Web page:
• JustGailj says:

        The sad thing is – the libraries are tossing the wonderful older books with really good time-tested instructions in favor of the newer books with prettier pictures and fast-and-easy projects by bloggers turned “designer” and author. It’s not just the sewing books, it’s all the needlework, knitting/crochet, and all textile arts related books. That is if you are fortunate enough that your library even HAS books on those subjects to begin with.

      • Tia Dia says:

        Love my library! I always borrow the latest “fantastic-you-can’t-live-without-this-new-sewing-book” issue and test drive it before purchasing. Needless to say, the only one I’ve purchased is a technical one on fitting!!

  7. piakdy says:

    Oh I don’t know Mrs Mole…If Mood want to give me fabric coupon…Or some highfalutin designer want to give me free pattern for a signature look I love…I just don’t know if I can resist!

    But yeah, if the offering is blah, I’ll pass. All the extra needed to be a “Brand Advocate” as they call it in my industry is worth it if it’s a Brand (or Product) I love. Yes they might be using me. But really, I’ll also be using them – provided what I get I do love. I like win-win situations. I don’t see it always as a win-lose situation. I might have wasted all that time, effort, money on something else equally demanding and with no more certainty of success. In fact I’d be spending more money because I’d have one extra ingredient to pay for. But of course all this hinges on being able to say No Thank You to the Duds. So I blame sheeps. I’m obviously a goat 😉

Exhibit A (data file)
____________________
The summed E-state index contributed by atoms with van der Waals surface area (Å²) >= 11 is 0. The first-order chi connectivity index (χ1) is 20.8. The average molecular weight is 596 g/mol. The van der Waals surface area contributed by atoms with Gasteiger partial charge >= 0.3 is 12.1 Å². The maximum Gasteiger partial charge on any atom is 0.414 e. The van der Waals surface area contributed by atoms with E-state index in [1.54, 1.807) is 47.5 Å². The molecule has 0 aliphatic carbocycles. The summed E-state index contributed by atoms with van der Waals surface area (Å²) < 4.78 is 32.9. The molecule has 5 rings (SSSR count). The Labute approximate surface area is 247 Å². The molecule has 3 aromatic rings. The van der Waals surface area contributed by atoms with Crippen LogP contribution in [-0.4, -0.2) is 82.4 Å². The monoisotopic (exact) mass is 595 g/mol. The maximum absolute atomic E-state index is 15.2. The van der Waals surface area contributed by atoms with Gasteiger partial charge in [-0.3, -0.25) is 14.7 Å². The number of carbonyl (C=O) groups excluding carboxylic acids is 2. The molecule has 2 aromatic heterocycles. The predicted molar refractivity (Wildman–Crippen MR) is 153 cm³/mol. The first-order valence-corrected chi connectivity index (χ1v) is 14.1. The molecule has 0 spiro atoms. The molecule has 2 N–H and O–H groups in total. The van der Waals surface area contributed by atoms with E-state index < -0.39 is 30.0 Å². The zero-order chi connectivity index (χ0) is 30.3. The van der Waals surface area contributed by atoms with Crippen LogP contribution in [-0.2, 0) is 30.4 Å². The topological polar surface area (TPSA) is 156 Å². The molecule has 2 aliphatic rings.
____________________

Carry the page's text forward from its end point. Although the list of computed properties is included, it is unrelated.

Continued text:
And for the record, no one has ever offered me any freebies. Sad face. (OK, one Indie Pattern Designer did ask if I’d be interested in testing patterns. And as I hadn’t seen anything I absolutely must have and can’t make myself I didn’t sign up. Besides I sew too slowly to be of any worth to any Brand wanting to shift unwanted stocks.)

    Be more goat!

    • mrsmole says:

      Love your response! Being a slow methodical precise seamstress has it’s benefits…avoid the deadlines and pressure of slave driving “designers” who NEED YOU to market their stuff.Check out fabric suppliers who give away fabric…be suspicious…why are they doing this? Who are they giving a kickback to to advertize on their website???There is a reason they are being featured…what is the payoff as Dr. Phil always asks?

  8. paisleyapron says:

    Your analysis is right on. This has been happening in the knitting realm of the crafting world, too. Certain designers ask for people to “test” their patterns for free, of course, and with their own yarn and needles. I am often surprised at how many do it. Knitting takes a heck of a lot more time than sewing.

    • twotoast says:

      I hadn’t thought of the knitting testers – I have been a test knitter of both socks and shawls on Ravelry, and have also had people test patterns for me. I used to by-pass the requests where designers wanted you to use a particular brand of yarn (usually a very expensive/hard to find brand). I was also constantly amazed at the knitters that would test a complicated lace & cable sweater using lace-weight yarn (or something similar). But, perhaps I am just jealous that I do not have the time to knit these time consuming garments!

      • Urbanite says:

        Don’t be too hard on yourself about the test knitting. Some people enjoy doing it b/c it’s like a “Mystery Knit” project. You know the kind: you get a clue every week and you aren’t sure what’s next. These knitters also like the process, so they are interesting not only in the how and why of the construction, but enjoy noodling out problems that arise with pattern directions.